the invasion of iraq
readings & links

Missteps in Postwar Planning   Timelines of the War   The Civilian Casualties

Missteps in Postwar Planning

Reconstructing Iraq: Challenges and Missions for Military Forces in a Post-Conflict Scenario
What went wrong with the postwar occupation of Iraq will be studied for years and, in particular, why the Pentagon ignored advice on post-conflict planning from a wide variety of groups inside and outside the government. This January 2003 study from the Strategic Studies Institute, U.S. Army War College, is one example of the analysis conducted before the war that indicated the U.S. commitment in Iraq would be long and difficult.

Is This Victory?
Could we have known what we were getting into in the aftermath of military victory? In these excerpts from FRONTLINE's interviews for the October 2003 report "Truth, War, and Consequences," U.S. administrators Jay Garner and Paul Bremer, USIP advisor Richard Perito, Iraqi leaders Ahmad Chalabi and Kanan Makiya, and former State Department official Richard Haass debate whether the U.S. should have -- or could have -- done more to prepare for the war's violent aftermath.

An Interview with Paul Bremer
This interview is from FRONTLINE's October 2003 report "Truth, War and Consequences." Bremer is the chief civilian administrator of the Coalition Provisional Authority (CPA), the U.S.-appointed organization charged with overseeing Iraq's reconstruction and transition to democratic rule. A former diplomat and ambassador-at-large for counterterrorism, Bremer concedes that his task is daunting. "We weren't planning for the kind of situation we found," he tells FRONTLINE. "What we do here is going to have a major impact on the geopolitics of this region for decades to come." This interview was conducted on Aug. 1, 2003.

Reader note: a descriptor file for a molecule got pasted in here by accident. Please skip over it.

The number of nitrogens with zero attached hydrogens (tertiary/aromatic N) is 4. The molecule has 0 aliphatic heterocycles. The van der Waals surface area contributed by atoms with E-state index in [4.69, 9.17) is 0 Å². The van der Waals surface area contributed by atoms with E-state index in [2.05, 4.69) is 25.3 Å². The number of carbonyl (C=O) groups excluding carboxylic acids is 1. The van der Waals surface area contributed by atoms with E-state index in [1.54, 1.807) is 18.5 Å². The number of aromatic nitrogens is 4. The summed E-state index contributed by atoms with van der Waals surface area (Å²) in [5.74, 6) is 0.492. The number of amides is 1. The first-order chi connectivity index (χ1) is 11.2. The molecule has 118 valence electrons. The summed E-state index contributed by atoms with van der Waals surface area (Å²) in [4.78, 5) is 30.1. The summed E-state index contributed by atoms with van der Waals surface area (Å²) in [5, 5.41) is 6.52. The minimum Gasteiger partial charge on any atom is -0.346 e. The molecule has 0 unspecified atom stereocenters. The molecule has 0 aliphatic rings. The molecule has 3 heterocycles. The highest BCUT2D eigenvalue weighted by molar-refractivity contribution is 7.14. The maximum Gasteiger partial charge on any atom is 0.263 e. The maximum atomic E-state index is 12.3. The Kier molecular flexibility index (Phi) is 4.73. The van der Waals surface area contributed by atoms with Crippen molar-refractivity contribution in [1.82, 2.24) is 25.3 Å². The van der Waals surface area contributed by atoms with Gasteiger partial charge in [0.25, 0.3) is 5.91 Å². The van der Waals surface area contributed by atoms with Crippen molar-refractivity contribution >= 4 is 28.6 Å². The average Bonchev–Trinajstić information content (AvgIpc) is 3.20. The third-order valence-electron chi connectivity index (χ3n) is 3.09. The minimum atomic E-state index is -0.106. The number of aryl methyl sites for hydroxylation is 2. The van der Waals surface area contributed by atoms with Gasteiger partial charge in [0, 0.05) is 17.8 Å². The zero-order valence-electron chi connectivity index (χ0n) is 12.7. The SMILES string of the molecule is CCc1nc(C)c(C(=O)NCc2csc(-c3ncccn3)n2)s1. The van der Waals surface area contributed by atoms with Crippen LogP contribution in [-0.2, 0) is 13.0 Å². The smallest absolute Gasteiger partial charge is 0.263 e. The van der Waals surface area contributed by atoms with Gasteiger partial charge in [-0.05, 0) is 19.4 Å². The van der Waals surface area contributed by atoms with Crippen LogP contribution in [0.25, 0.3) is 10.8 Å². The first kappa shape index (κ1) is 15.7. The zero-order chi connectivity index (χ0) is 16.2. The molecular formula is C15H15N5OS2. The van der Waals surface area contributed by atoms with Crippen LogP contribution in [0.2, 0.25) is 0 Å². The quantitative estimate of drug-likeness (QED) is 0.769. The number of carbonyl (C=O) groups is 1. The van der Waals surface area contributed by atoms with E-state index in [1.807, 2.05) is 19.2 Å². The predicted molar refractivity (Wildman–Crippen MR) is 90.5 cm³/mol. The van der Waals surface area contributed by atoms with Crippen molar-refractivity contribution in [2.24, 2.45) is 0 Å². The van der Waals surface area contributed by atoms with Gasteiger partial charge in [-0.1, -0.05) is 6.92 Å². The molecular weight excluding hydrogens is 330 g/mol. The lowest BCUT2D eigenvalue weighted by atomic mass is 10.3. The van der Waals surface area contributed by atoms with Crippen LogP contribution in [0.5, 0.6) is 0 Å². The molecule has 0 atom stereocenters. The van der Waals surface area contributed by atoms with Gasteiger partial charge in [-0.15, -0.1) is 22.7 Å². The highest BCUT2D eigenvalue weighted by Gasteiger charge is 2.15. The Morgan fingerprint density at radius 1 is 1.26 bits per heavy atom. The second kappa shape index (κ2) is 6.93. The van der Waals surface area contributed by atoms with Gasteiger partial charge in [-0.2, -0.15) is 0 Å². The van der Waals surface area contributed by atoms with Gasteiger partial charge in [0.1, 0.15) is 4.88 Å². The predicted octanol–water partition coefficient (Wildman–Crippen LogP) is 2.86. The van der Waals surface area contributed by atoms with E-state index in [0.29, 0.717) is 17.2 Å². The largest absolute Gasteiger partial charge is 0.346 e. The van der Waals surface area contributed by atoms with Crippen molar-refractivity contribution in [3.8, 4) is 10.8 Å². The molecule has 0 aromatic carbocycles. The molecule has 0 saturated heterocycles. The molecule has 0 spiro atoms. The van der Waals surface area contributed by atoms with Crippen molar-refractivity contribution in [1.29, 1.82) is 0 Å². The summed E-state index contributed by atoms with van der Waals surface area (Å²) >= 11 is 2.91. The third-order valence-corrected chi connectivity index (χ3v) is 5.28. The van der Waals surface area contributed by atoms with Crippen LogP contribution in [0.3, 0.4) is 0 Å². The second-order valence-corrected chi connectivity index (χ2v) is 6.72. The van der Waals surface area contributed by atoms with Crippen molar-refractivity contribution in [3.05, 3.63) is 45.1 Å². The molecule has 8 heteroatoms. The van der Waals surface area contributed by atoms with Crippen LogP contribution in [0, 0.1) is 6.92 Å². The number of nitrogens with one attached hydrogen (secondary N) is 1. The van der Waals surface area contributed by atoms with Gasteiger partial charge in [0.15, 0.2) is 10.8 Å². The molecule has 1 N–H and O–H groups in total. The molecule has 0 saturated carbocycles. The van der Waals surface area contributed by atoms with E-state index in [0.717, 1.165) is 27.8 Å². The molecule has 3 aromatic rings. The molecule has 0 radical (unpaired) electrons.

An Interview with James Conway
This earlier interview with Gen. Conway is from FRONTLINE's October 2003 report "Truth, War and Consequences." As commander of the 1st Marine Expeditionary Force (I MEF), Lt. Gen. Conway was responsible for holding and patrolling southern Iraq. He was surprised that the Iraqi military never used chemical or biological weapons on his troops. He was also openly skeptical about finding stockpiles of weapons of mass destruction. "We thought indirect fire capability -- artillery, rockets, missiles -- would be [Saddam's] means for putting the chemicals on us," he tells FRONTLINE. "I don't know how we got it wrong." This interview was conducted on Aug. 19, 2003.

An Interview with Jay Garner
This interview is from FRONTLINE's October 2003 report "Truth, War and Consequences." Lt. Gen. Jay Garner (U.S. Army-Ret.) was the first American administrator to oversee the interim administration and reconstruction of Iraq. He was chosen for this role, in part, because of his experience assisting displaced Kurds following the 1991 Gulf War. Garner's one-month tenure as the director of the Office of Reconstruction and Humanitarian Assistance (ORHA), the precursor to the Coalition Provisional Authority, was fraught with controversy, and he was replaced by Paul Bremer. "The day you start building the war plan is the day you start building the postwar plan," Garner tells FRONTLINE. "We didn't do that, not in this case." This interview was conducted on July 17, 2003.

An Interview with Robert M. Perito
This interview is from FRONTLINE's October 2003 report "Truth, War and Consequences." A special advisor to the Rule of Law program at the Unites States Institute of Peace, Perito helped organize peacekeeping and post-conflict operations in Bosnia, Kosovo, and East Timor. In February 2003, Perito, a career Foreign Service officer who served on President Ronald Reagan's National Security Council staff, gave a talk to the Defense Policy Board, which advises the Pentagon's top brass. His warnings that the U.S. should prepare for postwar lawlessness in Iraq went unheeded. "There was no thought given to the possibility that, as soon as U.S. troops arrived in Baghdad, people would go on a systematic campaign to loot the city," he tells FRONTLINE. "This is just ignoring the lessons of history." This interview was conducted on Sept. 5, 2003.